June birthstone – Alexandrite, a stone of a remarkably good omen

 

June is one of the only two months that has three birthstones associated with it, giving the lucky people born in June a choice of gemstones between pearl, alexandrite, and moonstone. We have already written about the classic yet eternal pearl and mysterious and magical moonstone.

Now, the time has come for a unique and precious alexandrite. Besides being one of the June’s birthstones, alexandrite is also the gem for the 55th wedding anniversary.

In 1912 alexandrite is included as a birthstone on the American National Association of the Jewelers list.

 

Color-changing alexandrite is nature’s magic trick

 

 

The alexandrite stone is an exceptionally rare color-changing variety of chrysoberyl. This unique gemstone is renowned for its rare ability to change color in different light, which is a result of the complex way the mineral absorbs light. It dramatically changes from a bright green shade in daylight to a cherry-red color under candlelight, so is often described by gem aficionados as “emerald by day, ruby by night.”

 

Color-changing alexandrite. Green in sunlight, red in the lamplight.

Color-changing alexandrite. Green in sunlight, red in the lamplight.

 

 

Alexandrite under candlelight Alexandrite under mixed light Alexandrite under daylight

Alexandrite under candlelight   Alexandrite under mixed light    Alexandrite under daylight

 

 

Alexandrite History

 

 

Alexandrite is an exceptionally rare and valuable stone, originally discovered in Russia’s Ural Mountains in the 1830s, but now can be found in Sri Lanka, East Africa, and Brazil. Due to it being second in hardness to only diamonds, sapphire and ruby, and its unique color, Alexandrite jewelry is extremely popular.

 

Abundant alexandrite deposits were first discovered in 1830 in Russia’s Ural Mountains. Those first alexandrites were of extremely outstanding quality and displayed vivid hues and dramatic color change. The gem was named after the young Alexander II, heir apparent to the throne. It caught the country’s attention because its red and green tones mirrored the national military colors of imperial Russia.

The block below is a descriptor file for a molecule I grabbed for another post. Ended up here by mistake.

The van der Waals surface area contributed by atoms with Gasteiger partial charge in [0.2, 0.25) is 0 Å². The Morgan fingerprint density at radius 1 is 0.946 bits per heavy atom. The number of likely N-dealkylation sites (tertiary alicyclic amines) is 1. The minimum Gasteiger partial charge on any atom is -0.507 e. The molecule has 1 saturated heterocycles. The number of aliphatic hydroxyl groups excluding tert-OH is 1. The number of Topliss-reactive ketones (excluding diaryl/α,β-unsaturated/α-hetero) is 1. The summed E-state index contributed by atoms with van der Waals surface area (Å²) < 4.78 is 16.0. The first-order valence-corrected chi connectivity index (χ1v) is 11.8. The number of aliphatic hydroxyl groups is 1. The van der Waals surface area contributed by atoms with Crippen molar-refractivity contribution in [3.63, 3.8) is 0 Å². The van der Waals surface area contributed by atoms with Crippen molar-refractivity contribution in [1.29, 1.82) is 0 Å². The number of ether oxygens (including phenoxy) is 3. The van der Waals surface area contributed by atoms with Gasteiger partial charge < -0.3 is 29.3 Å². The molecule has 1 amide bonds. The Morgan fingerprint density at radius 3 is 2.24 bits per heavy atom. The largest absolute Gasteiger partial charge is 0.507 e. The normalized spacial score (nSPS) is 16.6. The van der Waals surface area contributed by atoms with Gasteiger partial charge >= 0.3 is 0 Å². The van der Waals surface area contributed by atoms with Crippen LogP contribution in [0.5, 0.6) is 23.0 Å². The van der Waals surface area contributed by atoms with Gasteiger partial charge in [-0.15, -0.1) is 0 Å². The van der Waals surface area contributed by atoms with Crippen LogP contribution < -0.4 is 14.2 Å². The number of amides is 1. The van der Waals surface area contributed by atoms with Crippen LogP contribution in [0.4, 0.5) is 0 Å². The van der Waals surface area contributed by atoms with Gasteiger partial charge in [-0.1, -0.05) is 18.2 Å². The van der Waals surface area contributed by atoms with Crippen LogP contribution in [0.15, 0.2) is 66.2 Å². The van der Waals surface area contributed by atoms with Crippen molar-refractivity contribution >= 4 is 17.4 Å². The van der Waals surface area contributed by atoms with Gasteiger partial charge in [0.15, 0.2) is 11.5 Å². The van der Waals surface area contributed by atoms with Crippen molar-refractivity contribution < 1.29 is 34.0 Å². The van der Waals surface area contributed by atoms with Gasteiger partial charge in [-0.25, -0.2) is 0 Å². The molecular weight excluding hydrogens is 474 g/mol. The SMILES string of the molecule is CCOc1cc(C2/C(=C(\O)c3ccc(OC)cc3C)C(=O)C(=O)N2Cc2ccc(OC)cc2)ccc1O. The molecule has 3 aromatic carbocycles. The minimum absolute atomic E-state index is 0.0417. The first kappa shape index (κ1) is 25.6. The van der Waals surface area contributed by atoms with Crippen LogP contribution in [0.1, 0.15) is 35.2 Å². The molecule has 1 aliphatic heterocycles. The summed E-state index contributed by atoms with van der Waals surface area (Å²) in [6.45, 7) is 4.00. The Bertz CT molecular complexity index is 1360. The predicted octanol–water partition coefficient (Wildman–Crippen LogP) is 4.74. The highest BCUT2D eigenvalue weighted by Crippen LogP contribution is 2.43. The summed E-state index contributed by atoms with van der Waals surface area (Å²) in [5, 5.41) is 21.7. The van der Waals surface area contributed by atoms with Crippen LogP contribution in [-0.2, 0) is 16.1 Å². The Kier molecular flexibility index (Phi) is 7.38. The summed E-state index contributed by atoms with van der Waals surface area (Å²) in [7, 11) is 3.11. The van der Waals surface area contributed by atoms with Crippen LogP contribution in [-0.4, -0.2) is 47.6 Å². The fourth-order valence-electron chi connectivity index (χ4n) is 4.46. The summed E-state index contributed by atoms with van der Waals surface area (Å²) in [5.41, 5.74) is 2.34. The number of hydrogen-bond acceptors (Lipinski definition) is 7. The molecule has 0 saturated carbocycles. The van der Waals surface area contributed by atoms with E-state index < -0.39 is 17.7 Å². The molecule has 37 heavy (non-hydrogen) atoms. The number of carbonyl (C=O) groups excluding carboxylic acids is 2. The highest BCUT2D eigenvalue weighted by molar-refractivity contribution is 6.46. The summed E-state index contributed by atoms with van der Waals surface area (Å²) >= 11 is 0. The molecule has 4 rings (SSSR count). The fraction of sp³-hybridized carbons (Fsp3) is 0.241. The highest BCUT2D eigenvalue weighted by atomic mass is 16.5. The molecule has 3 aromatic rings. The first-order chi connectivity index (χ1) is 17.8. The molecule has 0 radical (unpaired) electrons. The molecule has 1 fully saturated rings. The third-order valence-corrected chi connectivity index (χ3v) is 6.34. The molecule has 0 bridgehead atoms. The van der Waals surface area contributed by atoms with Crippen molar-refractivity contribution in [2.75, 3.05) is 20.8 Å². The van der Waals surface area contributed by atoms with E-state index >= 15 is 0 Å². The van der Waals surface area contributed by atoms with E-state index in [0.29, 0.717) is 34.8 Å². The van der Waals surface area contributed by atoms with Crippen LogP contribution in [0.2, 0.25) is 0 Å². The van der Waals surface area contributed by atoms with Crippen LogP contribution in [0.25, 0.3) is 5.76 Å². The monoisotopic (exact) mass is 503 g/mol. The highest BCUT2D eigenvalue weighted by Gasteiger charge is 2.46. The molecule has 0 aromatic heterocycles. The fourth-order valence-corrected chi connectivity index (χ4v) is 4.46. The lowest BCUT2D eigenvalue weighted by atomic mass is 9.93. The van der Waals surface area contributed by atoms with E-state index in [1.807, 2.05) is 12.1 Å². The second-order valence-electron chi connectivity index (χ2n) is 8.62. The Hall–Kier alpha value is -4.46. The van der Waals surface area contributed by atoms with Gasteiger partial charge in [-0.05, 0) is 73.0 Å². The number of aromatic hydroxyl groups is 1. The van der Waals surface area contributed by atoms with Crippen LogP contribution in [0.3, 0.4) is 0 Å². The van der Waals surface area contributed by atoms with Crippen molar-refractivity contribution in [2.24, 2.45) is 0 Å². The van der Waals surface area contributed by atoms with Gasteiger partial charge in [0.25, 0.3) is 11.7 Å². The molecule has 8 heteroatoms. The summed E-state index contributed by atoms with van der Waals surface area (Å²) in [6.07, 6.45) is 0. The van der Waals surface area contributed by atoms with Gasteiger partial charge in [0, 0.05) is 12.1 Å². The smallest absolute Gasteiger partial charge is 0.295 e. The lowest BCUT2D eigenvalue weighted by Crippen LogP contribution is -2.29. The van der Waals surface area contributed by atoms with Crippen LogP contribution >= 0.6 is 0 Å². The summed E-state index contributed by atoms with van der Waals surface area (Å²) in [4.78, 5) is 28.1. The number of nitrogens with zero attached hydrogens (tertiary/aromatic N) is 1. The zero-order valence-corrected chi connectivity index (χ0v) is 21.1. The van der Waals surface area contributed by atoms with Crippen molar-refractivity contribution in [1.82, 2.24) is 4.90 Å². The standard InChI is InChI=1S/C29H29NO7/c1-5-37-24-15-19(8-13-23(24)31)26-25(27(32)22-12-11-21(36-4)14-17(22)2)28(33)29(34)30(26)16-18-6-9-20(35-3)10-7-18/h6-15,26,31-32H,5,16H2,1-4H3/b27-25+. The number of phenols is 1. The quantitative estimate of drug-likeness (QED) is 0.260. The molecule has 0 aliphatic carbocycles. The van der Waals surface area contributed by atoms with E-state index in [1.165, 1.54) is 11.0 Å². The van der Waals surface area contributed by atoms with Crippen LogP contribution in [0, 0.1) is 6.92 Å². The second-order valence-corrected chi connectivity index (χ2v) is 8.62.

The spectacular Ural Mountain deposits didn’t last forever, and now most alexandrite comes from Sri Lanka, East Africa, and Brazil. The more recent deposits contain some fine-quality stones, but many display less-precise color change and muddier hues than the nineteenth-century Russian alexandrites.

 

A natural alexandrite from the Ural Mountains of Russia. On the left, it shows a dark crimson tone in the evening, under incandescent light, on the right, it displays a pale green color in the daylight.

A natural alexandrite from the Ural Mountains of Russia. On the left, it shows a dark crimson tone in the evening, under incandescent light, on the right, it displays a pale green color in the daylight.

 

Gemstone discovery

 

According to a widely popular but controversial story, alexandrite was discovered by Nordenskiöld, (1792-1865), a renowned Finnish mineralogist. On the Tsarevich Alexander’s sixteenth birthday on April 17, 1834, and named Alexandrite in honor of the future Tsar — Alexander II of Russia. Although it was Nordenskiöld who discovered alexandrite, he could not possibly have discovered and named it on Alexander’s birthday.

Alexander II of Russia

Alexander II of Russia